Border Security: AI surveillance and analysis capabilities can make the government’s operations more efficient and effective at the borders and ports of entry. But to sustain public support for these uses, the Department of Homeland Security (DHS) must take care to ensure that automated screening processes lead agents only to the information they need and are authorized to access, and do not impermissibly single out individuals based on characteristics such as race or religion. Domestic Security and Public Safety: Rapid advances in AI-enabled technologies for law enforcement purposes, including biometric surveillance techniques such as facial recognition, may be outpacing rules for their proper use. The government must exercise special caution in managing risks to bedrock constitutional principles including equal protection, due process, freedom from unreasonable searches and seizures, and freedoms of speech and assembly.7

In carrying out these missions, it will be important to maintain clear distinctions between appropriate authorities in these different national security contexts. It is also important to gain greater public confidence by enhancing transparency, improving the performance and reliability of AI technologies, ensuring due process, and strengthening oversight.


With these Tenets in Mind

The Government Should Take the Following Steps

Invest in and adopt AI tools to enhance oversight and auditing in support of privacy and civil liberties.

Agencies should assess near-term opportunities and research gaps in applications of AI to address privacy and civil liberties challenges, such as ML techniques for classification, recommendation, anomaly detection, and other applications.8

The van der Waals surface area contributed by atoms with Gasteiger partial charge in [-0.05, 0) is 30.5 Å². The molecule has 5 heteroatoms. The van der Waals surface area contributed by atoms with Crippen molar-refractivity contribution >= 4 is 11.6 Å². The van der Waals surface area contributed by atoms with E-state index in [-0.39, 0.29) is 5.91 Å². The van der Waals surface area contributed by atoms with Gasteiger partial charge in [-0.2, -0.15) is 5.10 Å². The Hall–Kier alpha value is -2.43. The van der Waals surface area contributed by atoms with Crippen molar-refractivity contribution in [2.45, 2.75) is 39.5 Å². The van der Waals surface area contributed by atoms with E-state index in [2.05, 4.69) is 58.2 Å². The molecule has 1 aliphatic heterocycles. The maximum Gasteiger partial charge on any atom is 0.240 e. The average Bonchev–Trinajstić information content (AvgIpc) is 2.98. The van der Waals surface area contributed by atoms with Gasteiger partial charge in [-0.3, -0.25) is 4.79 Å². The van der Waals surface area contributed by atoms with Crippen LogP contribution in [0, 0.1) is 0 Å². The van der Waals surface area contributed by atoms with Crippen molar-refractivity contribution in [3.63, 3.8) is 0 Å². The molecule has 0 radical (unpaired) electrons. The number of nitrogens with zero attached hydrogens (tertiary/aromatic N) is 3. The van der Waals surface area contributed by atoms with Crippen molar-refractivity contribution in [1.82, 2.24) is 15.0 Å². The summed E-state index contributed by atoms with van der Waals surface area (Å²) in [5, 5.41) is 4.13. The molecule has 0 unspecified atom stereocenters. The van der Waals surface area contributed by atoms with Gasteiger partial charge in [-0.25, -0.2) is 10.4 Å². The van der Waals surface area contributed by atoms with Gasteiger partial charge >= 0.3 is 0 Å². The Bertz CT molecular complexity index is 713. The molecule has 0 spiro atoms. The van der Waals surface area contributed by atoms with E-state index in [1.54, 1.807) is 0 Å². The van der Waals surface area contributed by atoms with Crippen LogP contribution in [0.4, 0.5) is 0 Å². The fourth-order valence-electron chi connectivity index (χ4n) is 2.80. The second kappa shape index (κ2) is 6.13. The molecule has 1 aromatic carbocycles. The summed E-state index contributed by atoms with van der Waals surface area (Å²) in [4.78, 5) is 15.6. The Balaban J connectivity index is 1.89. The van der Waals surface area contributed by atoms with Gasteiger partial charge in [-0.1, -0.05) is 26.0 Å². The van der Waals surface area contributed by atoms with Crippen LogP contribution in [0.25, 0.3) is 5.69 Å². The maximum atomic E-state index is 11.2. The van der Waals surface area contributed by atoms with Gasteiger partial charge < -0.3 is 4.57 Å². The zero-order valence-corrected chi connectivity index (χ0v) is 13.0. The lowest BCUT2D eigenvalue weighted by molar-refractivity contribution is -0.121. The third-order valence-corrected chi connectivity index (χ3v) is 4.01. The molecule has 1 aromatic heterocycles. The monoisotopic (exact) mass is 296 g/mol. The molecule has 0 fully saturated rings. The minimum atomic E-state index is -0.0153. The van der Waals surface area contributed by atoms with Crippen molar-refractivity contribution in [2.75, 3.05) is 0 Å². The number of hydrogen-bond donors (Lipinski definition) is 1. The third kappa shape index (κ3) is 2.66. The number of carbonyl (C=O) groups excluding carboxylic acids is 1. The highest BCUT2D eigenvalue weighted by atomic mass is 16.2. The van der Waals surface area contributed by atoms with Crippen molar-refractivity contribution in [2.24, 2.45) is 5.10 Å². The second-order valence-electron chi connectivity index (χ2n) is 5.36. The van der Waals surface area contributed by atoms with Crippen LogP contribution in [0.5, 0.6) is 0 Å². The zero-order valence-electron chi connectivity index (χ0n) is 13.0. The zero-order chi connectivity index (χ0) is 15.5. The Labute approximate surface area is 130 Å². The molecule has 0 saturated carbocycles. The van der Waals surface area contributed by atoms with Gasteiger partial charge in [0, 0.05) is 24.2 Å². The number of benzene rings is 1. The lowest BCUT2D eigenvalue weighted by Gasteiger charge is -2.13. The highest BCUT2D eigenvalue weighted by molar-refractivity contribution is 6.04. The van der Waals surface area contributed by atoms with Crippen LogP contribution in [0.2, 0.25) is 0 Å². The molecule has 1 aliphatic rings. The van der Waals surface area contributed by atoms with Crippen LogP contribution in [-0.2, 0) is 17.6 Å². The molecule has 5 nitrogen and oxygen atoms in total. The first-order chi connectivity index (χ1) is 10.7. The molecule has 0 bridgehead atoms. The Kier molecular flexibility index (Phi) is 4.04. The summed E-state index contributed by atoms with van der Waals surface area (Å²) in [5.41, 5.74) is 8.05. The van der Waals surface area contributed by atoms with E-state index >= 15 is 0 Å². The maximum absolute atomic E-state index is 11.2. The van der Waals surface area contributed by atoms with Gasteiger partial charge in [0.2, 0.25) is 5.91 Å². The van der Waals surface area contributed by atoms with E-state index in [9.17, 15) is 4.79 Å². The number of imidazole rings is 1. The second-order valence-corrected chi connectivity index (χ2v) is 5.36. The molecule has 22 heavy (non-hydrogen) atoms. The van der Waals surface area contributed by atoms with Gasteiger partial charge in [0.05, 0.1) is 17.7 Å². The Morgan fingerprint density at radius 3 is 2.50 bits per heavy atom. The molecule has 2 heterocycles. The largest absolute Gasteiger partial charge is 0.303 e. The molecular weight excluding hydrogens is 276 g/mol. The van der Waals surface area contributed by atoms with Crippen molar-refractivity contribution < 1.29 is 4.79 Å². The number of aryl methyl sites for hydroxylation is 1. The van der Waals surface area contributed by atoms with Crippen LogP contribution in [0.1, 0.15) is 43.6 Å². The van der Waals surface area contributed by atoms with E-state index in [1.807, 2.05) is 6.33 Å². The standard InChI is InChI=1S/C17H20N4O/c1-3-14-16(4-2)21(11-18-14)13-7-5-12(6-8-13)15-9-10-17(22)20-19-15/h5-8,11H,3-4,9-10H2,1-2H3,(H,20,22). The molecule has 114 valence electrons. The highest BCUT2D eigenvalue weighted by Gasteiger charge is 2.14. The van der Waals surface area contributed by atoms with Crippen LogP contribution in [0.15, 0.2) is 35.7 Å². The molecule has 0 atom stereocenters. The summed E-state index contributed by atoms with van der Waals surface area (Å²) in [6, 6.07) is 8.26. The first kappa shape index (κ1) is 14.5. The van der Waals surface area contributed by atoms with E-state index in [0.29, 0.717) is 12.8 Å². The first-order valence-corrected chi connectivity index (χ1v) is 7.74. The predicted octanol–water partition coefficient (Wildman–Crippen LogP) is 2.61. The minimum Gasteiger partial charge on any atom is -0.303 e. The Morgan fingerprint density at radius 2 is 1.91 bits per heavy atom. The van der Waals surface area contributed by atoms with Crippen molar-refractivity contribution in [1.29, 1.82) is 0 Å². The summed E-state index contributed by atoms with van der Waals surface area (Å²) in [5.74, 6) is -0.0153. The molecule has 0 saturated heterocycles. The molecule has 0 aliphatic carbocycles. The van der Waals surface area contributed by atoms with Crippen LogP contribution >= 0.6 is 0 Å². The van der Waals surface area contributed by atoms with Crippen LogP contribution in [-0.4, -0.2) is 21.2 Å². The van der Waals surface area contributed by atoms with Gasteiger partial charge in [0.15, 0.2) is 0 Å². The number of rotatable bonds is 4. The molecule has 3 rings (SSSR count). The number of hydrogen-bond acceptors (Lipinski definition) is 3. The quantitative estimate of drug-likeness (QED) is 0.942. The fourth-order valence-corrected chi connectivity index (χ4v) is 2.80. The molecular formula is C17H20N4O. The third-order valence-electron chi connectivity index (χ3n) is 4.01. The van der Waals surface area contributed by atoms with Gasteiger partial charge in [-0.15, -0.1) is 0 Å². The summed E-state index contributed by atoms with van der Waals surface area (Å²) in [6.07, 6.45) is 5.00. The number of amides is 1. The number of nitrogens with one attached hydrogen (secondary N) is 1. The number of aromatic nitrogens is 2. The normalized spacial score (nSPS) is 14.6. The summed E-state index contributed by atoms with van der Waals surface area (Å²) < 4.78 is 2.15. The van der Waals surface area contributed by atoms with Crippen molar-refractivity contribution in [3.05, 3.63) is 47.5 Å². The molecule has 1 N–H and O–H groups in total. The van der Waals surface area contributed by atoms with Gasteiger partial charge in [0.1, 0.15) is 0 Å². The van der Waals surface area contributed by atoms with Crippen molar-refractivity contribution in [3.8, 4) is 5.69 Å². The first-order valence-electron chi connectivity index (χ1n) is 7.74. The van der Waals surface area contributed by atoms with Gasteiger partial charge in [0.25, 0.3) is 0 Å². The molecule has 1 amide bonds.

Improve public transparency about how the government uses AI.

Existing transparency mechanisms could be utilized more effectively, and, in some cases, revised. New agency reporting requirements would also be beneficial.

Develop and test systems with the goal of advancing privacy preservation and fairness.

Although an ML system may meet requirements at a static point in time, ongoing compliance is not a given once the system is operational.

Strengthen the ability of those impacted by government actions involving AI to seek redress and have due process.

Agencies have to accept non-zero false positive and false negative rates in order to deploy any AI system.

Strengthen oversight mechanisms to address current and evolving concerns.

The advancement of AI requires a forward-looking approach to oversight that anticipates the continued evolution and adoption of new technologies and better positions the government to responsibly manage their employment well into the future.

Footnotes